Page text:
One point for a soccer critic

Having lived in soccer-mad Holland for a little while, I developed an appreciation for soccer.  I, unlike most Americans apparently, can understand how a game that ends up 1-0 or even scoreless can be a thing of beauty, a demonstration of tremendous athletic skill.

Not that the conversation comes up very often in my life, but I tend to be a defender/supporter of what much of the rest of the world calls football.  Even while realizing that in America it will probably not become anything bigger than a game played by young girls and a few college athletes -- at least not until we have a Hispanic population that dwarfs what it is today -- I have hoped soccer would gain some traction in the USA.

But on Sunday evening on the radio, I heard the best argument yet against soccer, or rather the best argument as to why it will never be popular in America.  I didn't catch the name of the talk radio host; if anyone else did, please let me know so I can properly attribute the comment.

Essentially, he said this:

America is a country that loves (American) football and at least likes hockey.  These are games with hard hitting, where we cheer when a guy gets smashed trying to catch a pass down the middle of the field but then gets up to run back to the huddle for the next play.  Where we cheer hockey fights (but not as much as we used to) and appreciate the artistry of a well-executed body check, not sure whether we hope that a guy loses a tooth.

Soccer, on the other hand, is a game in which players flop and dive when another player touches an ankle or looks at them the wrong way; they act like my 2-year old when he doesn't get the chocolate he wants.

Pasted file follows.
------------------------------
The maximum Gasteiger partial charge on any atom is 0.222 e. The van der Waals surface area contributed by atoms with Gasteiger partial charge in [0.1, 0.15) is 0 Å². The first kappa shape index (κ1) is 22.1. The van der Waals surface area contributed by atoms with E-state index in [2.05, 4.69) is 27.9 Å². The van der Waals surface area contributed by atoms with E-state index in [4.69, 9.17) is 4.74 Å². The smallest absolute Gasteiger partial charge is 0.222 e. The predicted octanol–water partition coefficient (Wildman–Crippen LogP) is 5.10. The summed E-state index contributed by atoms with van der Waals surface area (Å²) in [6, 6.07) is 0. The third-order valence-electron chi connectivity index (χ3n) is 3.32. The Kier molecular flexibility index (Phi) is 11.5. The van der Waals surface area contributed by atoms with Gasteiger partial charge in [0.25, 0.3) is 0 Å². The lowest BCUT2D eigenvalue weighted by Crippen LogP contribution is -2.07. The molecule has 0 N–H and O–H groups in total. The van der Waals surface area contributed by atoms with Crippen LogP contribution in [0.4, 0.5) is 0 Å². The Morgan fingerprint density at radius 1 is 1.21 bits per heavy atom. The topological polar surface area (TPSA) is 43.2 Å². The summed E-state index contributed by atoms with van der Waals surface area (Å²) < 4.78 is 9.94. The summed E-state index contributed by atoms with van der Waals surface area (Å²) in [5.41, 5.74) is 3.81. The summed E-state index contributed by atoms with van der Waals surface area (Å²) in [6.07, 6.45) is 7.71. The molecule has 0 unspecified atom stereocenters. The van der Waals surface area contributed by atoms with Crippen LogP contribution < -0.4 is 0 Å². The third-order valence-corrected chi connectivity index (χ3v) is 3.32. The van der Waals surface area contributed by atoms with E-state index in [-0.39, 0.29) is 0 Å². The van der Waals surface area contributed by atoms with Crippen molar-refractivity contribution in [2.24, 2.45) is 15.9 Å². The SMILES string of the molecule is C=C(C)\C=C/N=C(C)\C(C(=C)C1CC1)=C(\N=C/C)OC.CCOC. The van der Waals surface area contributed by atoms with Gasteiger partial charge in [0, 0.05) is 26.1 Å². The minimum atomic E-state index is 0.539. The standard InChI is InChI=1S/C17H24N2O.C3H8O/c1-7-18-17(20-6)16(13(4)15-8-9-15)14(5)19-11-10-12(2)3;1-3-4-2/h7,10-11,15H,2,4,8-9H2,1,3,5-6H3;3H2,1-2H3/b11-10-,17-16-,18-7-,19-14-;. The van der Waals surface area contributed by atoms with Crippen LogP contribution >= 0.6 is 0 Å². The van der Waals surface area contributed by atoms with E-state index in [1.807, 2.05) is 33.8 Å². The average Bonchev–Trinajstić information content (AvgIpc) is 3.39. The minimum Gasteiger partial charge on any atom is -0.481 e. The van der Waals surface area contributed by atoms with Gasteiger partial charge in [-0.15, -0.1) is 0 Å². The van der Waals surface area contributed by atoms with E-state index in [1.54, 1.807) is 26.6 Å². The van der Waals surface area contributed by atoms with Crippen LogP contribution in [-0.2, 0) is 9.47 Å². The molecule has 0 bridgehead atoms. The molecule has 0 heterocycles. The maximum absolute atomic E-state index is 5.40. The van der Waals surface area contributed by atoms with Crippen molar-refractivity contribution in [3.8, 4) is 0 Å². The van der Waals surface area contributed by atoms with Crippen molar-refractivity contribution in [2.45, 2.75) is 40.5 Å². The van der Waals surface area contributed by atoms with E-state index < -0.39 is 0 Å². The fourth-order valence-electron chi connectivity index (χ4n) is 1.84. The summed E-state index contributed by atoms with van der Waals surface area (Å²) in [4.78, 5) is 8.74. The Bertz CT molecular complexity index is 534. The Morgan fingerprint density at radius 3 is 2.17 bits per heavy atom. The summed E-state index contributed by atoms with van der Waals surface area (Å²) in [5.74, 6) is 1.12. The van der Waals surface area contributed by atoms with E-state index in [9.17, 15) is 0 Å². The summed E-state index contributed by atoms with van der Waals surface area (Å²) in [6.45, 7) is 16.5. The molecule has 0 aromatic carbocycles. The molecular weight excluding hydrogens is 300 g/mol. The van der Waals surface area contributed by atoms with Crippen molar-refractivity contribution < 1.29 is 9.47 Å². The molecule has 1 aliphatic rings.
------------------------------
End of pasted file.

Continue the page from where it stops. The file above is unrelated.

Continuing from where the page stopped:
Indeed, perhaps "act" is the most appropriate word.  We don't watch sports to see guys with enormous legs pretending to be Sean Penn or some other whiny over-acting primadonna.

And I think the commenter was right.  These pathetic dives, this acting to try to get the other guy in trouble, will indeed keep soccer from becoming popular in America.  I don't want to see even a hint of a tear unless a bone is sticking through a leg.  And neither does any other American.

So, while soccer is still the Beautiful Game, I think I've been convinced that it really isn't an American game.

  • Mark Smither
    Comment from: Mark Smither
    06/15/10 @ 10:48:10 am

    though I'm not a soccer fan, there are other sports popular in the US that involve acting as well. The amount of flopping in the NBA playoffs has bugged me a lot this year. I think they should do like they do in the European leagues where the referees can call a technical on a player he perceives to have "flopped" when attemting to take a charge or go around a pick. That would nip it in the bud.

  • Chris Jenkins
    Comment from: Chris Jenkins
    06/15/10 @ 01:53:08 pm

    As a former soccer player and an avid US and Colorado Rapid supporter, I can only say that the points made by the commentator are 100% true. I saw the supposed best player in the world today--Ronaldo--take a diva dive this morning that was embarrassing to watch. Oh well, I still love it.

  • Mark Smither
    Comment from: Mark Smither
    06/15/10 @ 02:59:28 pm

    http://www.slate.com/blogs/blogs/browbeat/archive/2010/06/14/introducing-the-dive-of-the-day.aspx You might enjoy this series: Dive of the Day.

  • gstaff
    Comment from: gstaff
    06/16/10 @ 01:49:23 pm

    I have two foreign friends - one Peruvian and one British - who have learned the rules of American football. They both now love our game more than soccer...

  • kjdiamond
    Comment from: kjdiamond
    06/17/10 @ 11:12:26 am

    Just add sticks and make the goal smaller and you have the perfect game: Lacrosse. The perfect blend of soccer and hockey without the need for ice. Soccer is boring. Just say it like it is. So is the NBA and the MLB. I don't want an experience, I want action.